Until then I'd seen myself as a kind of Johnny Appleseed strewing across the nation, on shelves of machine-made bric-a-brac, touches of human warmth from my own hand. Gifts unwrapped in happy anticipation would proclaim with pride, this is for you! The urgency of being: it may verge on unbearable when across the country as lights go out, objects bearing my personal blessing, perched on shelves, mantels, baby cribs, cupboards, in closets and attics, call the names of their owners in unrelenting perpetuity, announcing their presence invited or not. I've become a purveyor of tackiness no darkness can conceal. No artist or warrior, I know a Rubicon when I see it. The job demands just enough random hours to prevent me from getting other part-time work. I earn my instant coffee, bread alleged to be one day old, dusty vegetables on sale, occasional chicken parts and the rent for this room by the tracks, where I can't afford to leave. I spacewalk, without advancing nor stepping sideways. Chicago's got to offer better than this.

Like LuEllen (when I looked up from lying in my bed with a book) pageboy-cut dirtyblonde hair, small breasts, skimpy vertical streak of pubic hair, not too skinny, plain pleasant face, shivering standing in my room, me: "I've never seen you in this building," her arms folded across her chest, "It's cold out," huddling against me, "You're what, sixteen?" "Eighteen," dubious, "Who are you?" "I seen you come in for your paychecks," Oh, right, in the office, cute, mousy, "Where's your clothes?" "I gave them to charity." ?? Sure, the charity store bag outside the manager's door, "Do you like me?" serious vague eyes, women falling into my lap? my luck, she's a nut.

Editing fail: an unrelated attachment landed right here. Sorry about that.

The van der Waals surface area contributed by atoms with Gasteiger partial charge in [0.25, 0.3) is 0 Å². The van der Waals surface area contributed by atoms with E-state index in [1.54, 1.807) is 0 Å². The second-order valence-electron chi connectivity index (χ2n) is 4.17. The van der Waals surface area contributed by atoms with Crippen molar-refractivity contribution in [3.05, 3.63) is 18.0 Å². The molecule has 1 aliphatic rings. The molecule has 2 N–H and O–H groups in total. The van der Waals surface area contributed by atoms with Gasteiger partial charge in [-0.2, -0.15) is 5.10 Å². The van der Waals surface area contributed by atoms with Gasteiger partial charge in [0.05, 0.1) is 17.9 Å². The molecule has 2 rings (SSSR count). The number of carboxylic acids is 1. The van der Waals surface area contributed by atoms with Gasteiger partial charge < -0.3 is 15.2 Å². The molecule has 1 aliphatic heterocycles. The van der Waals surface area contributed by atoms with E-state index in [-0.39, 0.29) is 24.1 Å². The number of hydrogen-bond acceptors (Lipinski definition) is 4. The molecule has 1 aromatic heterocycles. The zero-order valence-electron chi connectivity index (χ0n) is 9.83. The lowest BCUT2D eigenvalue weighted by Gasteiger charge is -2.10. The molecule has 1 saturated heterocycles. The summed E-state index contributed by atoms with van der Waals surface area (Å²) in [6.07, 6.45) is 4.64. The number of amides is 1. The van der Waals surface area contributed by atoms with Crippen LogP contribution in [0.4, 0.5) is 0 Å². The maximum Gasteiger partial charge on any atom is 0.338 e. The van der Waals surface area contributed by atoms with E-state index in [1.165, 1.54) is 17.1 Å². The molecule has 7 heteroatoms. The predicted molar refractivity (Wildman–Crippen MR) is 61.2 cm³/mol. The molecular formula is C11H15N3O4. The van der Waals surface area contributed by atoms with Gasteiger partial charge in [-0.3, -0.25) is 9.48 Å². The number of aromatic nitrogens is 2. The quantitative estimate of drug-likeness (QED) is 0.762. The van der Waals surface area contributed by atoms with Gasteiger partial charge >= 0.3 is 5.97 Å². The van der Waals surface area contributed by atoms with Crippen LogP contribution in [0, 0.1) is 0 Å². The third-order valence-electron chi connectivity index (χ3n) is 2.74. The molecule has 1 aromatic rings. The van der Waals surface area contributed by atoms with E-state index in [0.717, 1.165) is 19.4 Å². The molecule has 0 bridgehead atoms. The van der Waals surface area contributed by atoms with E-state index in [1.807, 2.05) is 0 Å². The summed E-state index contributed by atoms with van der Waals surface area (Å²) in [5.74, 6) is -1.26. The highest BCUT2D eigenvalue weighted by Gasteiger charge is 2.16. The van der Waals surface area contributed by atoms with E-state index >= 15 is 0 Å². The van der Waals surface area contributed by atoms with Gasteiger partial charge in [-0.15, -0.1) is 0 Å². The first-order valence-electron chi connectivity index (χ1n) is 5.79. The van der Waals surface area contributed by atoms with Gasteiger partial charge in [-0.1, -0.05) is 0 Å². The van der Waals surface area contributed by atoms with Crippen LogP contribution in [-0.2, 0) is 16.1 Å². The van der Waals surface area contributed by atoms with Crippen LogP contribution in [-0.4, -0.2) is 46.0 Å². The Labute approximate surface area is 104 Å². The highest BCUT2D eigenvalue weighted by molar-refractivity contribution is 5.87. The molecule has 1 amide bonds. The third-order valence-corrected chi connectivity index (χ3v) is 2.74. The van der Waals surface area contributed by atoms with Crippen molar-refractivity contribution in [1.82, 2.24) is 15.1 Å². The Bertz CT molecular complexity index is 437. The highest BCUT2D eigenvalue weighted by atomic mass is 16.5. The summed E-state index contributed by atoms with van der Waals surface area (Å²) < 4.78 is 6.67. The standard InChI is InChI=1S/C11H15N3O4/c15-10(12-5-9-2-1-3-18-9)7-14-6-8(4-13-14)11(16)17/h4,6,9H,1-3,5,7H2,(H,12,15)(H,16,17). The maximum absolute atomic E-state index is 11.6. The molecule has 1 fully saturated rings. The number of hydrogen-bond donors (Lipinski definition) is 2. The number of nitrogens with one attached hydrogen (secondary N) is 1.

Still shivering, haul out the pot of vegetable soup in the fridge, it's an onion, carrots, celery, green leaves, and while she spoons hot soup I'm downstairs digging out an overcoat, dress and her or someone else's underwear, trains roaring past my window, she rushes over, raises it wide, leans out into the dark December night, touching the crossties, gleeful, "They're shaking," me grabbing her waist to keep her from falling while mouth open, eyes enraptured she soaks up the meatgrinder advancing on the outer track, and swirling in frantic winds behind the train bits of icy snow swept off the crossties sting our faces, and I pull her away and slam the window down, glum letting me help her put on her shoes and her camelhair coat, stuffing her stockings and underwear in the pockets, walking her out to the nearest station and waiting with her for a train and her not looking at me even once, never seeing her again, my heroic too-sensible loss...

Like the white-haired man says, "...we working folk wonder where the Hell is all this wealth we see in slick magazines and on teevee. None of it's in our pockets. Workers are in thrall to the big money..."